“Hello, I am an asshole narcissistic”, it is written by a secret admirer on a poster hung on the wall of Roof Top Gallery in Cairo, which hosted the audio-visual installation “Local” by Mohamed Alaa. On the monitors installed on the terrace the images of the artist and himself younger remain fixed on the screen with a background of kitsch Arabic music that not even a belly dancer would be able to dance. It is the same image printed on the poster of the event. Mohamed Alaa is not at all disappointed; indeed he is amused when he shows the photo with the autograph of fan. “That’s what I’m looking for: interaction”, undoubtedly we cannot say the contrary, after all what is the audiovisual art if not creating an immediate emotion? Provoke a reaction in the viewer? How many of us have been in front of several installations in museums and would have expressed the same opinion of the anonymous Egyptian? This is also artistic democracy. The audiovisual installations something target an emotion that our soul often refuses because in contrary of our views and our morals; they stir into the soul something that leaves displaced, lost, excited or consternated. If in 19th century, the impressionists’ and expressions’ works had shaken the conscience of a rarefied middle class, which was accustomed too much to stereotypes of the past, we can say that role is now been playing by visual arts.
Mohamed Alaa may seems introverted, but perhaps his attitude is an artistic approach to have an external point of view to understand better what goes on around him, as often happens to filmmakers too. However, he talks with pleasure about his work and his projects when he gets more confident. For this reason, during the festival AfrocineCasoriaContemporary Art Museum (CAM) of Naples has been dubbed “Lo scugnizzo”, he participated with one of his works (Under Siege) for a African artist group exhibition. Nickname could have not been more appropriate: his gaze is sharply and far-away, curly and rebellious hair, almost Rasta, a capturing crafty smile that seems that he might catch everything under your nose without you notice it. Mohamed Alaa observe around, meanwhile his brain is grinding out ideas, always on the move, as the art he represents.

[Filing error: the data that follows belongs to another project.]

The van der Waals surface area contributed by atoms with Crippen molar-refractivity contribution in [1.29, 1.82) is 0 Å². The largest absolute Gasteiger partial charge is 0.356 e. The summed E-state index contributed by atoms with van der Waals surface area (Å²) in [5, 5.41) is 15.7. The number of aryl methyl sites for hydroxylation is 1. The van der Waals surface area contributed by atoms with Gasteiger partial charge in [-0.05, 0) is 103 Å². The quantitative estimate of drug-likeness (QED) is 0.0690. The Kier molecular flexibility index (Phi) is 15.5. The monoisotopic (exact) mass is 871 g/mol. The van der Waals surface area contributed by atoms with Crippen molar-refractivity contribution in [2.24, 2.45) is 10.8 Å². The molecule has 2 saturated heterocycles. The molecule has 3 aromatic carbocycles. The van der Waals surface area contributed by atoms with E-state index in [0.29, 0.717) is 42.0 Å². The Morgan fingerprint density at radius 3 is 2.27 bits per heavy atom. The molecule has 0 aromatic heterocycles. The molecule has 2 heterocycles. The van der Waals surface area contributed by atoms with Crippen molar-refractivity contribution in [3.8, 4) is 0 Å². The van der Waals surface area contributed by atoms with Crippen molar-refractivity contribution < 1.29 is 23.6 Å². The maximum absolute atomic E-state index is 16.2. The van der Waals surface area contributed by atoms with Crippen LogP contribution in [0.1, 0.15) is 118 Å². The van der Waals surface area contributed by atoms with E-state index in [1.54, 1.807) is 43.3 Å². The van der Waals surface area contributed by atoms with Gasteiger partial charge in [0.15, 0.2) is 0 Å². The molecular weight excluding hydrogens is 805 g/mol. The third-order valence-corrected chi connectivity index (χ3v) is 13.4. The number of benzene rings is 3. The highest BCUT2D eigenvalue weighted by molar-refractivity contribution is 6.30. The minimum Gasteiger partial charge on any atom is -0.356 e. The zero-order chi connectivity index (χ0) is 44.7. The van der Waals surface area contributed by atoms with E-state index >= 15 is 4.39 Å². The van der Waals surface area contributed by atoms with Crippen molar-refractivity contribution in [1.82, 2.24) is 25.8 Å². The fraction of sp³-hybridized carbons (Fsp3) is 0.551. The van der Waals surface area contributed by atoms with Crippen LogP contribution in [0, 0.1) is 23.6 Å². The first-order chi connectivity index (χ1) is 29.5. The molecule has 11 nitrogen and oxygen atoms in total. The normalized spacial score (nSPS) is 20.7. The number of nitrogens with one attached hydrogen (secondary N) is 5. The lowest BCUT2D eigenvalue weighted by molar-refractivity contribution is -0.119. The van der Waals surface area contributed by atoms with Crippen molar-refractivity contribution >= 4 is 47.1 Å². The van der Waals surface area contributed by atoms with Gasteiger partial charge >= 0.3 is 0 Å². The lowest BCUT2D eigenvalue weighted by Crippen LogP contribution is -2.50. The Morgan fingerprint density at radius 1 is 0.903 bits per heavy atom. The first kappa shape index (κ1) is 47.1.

He was inSaudi Arabiato shoot a video when the revolution broke out inEgypt. He was struggling with a Saudi sheik, working for the secret services, who was monitoring the observance of Islamic customs in the Macca’s land. The policeman ordered him to stop shooting and filed a report to the competent authority for offense of public decency, in few words, he has been charged because he had three buttons of his shirt loosing and was wearing a leather and silver bracelet! Among the impossibility of filming his new project and the news which were arriving fromTahrir Squareby the TV, at the end prevailed the desire to return home. On February 1st went straight from the airport to the heart ofCairo. He participated with his coetaneous and friends, he filmed video and internalized emotions that the square was being soaking. Mohamed does not speak so much of those moments, as he has being preserving an idea for a future installation.